Review: Muse, Wembley Stadium

Following the commercial success of The Resistance late last year, Muse recently returned to the stadium circuit. Their two closing sets on the UK leg of this tour hit England”™s capital, with a packed out Wembley Stadium.

Walking into the stadium early to embrace the day and catch the warm-up acts, one could be forgiven for questioning what might be in store later on. The almost overstated stage dominated the temporary pitch – its strange angular design stood tall, proud and suggestive, generating a warm sense of intrigue. The sun began to set, and the lights came up. The rapturous roar of the crowd bellowed and echoed around the arena, and Muse kicked-off their 2 hour set with the explosive ”˜Uprising”™. With the volume turned up waaaay past eleven and approaching obnoxiously loud, the instant energy generated from the excitable crowd felt as if it would blow the roof off. Though the volume was overwhelming, the sound of every single note, drum kick, guitar pluck or vocal line was lovingly tweaked to create a sound as pristine and perfect as a fully mastered studio release. Moving effortlessly into ”˜Super Massive Black Hole”™, It was clear from the off that this was a set to be remembered.

Muse were keen to demonstrate their musicality at every opportunity, with mini-jams and interludes between numbers keeping the crowd guessing as to what was going to come next. The set-list combined a masterfully constructed mix of old and new material in a seemingly random fashion, though cleverly strung together to keep old and new fans of the band together on the same musical journey. The band were as tireless as the crowd as they stormed through their set, with a rousing sing-a-long session that showed no signs of stopping through ”˜Hysteria”™ and ”˜Citizen Erased”™. The theatricality of the band was demonstrated at regular intervals with good use of explosive pyrotechnics and well placed flashes of music genius. This was particularly evident with their sublime cover of ”˜Feeling Good”™, not to mention their cheeky crowd pleasing introduction to ”˜The House of the Rising Sun”™ before suddenly dropping into ”˜Our Time Is Running Out”™.

As ever, Muse were keen to demonstrate that they were intent on putting on an epic show. The UFO Tour certainly lived up to its name when out of no-where, it seemed, came a floating shiny balloon, with a glittery gymnast suspended underneath on a trapeze. Not content with that, Muse showed they were not afraid to splash the cash with their raising stage pieces floating the ever charismatic Matt Bellamy high above the stage in, literally, a flashlight suit and jacket.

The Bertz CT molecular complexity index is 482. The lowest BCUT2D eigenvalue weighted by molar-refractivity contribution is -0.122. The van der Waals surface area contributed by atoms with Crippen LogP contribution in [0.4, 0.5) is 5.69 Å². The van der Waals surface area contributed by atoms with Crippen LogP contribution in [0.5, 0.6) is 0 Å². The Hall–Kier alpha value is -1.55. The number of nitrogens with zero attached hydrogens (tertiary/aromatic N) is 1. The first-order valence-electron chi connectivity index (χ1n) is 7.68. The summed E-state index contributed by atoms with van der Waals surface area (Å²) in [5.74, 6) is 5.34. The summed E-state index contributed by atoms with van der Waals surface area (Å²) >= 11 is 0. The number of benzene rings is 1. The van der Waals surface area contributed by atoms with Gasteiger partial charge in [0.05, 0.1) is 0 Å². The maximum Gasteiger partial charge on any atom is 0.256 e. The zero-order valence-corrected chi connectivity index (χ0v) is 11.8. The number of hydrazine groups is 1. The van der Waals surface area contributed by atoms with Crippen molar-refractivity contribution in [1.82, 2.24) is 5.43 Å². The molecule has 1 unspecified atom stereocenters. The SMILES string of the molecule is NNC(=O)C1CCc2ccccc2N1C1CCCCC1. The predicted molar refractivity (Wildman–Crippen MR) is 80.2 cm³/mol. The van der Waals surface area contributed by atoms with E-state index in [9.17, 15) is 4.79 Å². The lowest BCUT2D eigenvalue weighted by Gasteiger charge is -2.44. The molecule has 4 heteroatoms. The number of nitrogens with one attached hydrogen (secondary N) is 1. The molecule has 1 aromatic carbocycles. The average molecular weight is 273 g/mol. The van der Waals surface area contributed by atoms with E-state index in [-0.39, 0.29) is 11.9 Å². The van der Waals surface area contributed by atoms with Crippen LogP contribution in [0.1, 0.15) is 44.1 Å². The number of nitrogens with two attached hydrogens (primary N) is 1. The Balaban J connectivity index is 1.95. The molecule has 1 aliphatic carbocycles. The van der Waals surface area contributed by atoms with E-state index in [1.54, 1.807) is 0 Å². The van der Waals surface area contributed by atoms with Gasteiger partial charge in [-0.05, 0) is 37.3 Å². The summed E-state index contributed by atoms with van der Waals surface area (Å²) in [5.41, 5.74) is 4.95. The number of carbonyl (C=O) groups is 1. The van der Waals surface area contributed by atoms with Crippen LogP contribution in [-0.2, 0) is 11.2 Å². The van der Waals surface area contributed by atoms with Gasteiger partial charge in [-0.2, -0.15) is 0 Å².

Suffice to say, as the gig came to an end, there was a resounding chorus demanding an encore, and an encore was certainly on the cards. And what better way to come to a close than with the rifftastic sing-a-long classic ”˜Plug In Baby”™? As if that wasn”™t enough, they rounded off the explosive evening with their emphatic ”˜Knights of Cydonia”™.

Muse claim that their impressive stage design was inspired by George Orwell”™s 1984, and with intense lights peaking out of each hole in the roofing, there was more than enough light present for anyone to watch (from anywhere). The video wall above the lighting was tremendously effective and engaging. Well constructed vivid video imagery provided a great backdrop to the music all night.

The only downside to the stage design were the big screens. With any large gig, anyone from a third of the crowd back is never going to see over the back of people”™s heads, no matter how high the stage is. It is all well and good having video walls on the side of each protruding angle of the stage, but if the big screens are only as high as the stage it”™s a bit redundant since, once again, the heads of the people in front will be in the way. Though I don’t want to detract from the spectacle that was this epic masterpiece, it’s worth mentioning that tickets these days are not cheap and taking into account the size of the stadium, it would have been nice for people a little bit further back from the stage to be able to actually see the band they paid to see (even if only on a screen).

That said, this gig was tremendous. The set-list was well thought out, the musicality on show was inspired. This was more than just a concert, this was a full on monumental show. One performance this reviewer won’t forget in a hurry.


Mike Sheldrick

By Mike Sheldrick

Mike found the Spotisfaction team recently while, he claims, he was looking for his online identity. Ever the keen listener of music (and the voices in his head) he strives to leave no stone unturned looking for the Perfect Tune. In his spare time, Mike can be found lurking around sporting venues or at the golf course. Quite the amateur dramatic enthusiast, Mike can also be found treading the boards on stage in local theatres often 'playing himself'. He says he once located the precise frequency of the 'Brown Noise', but we are reluctant to test his theory.

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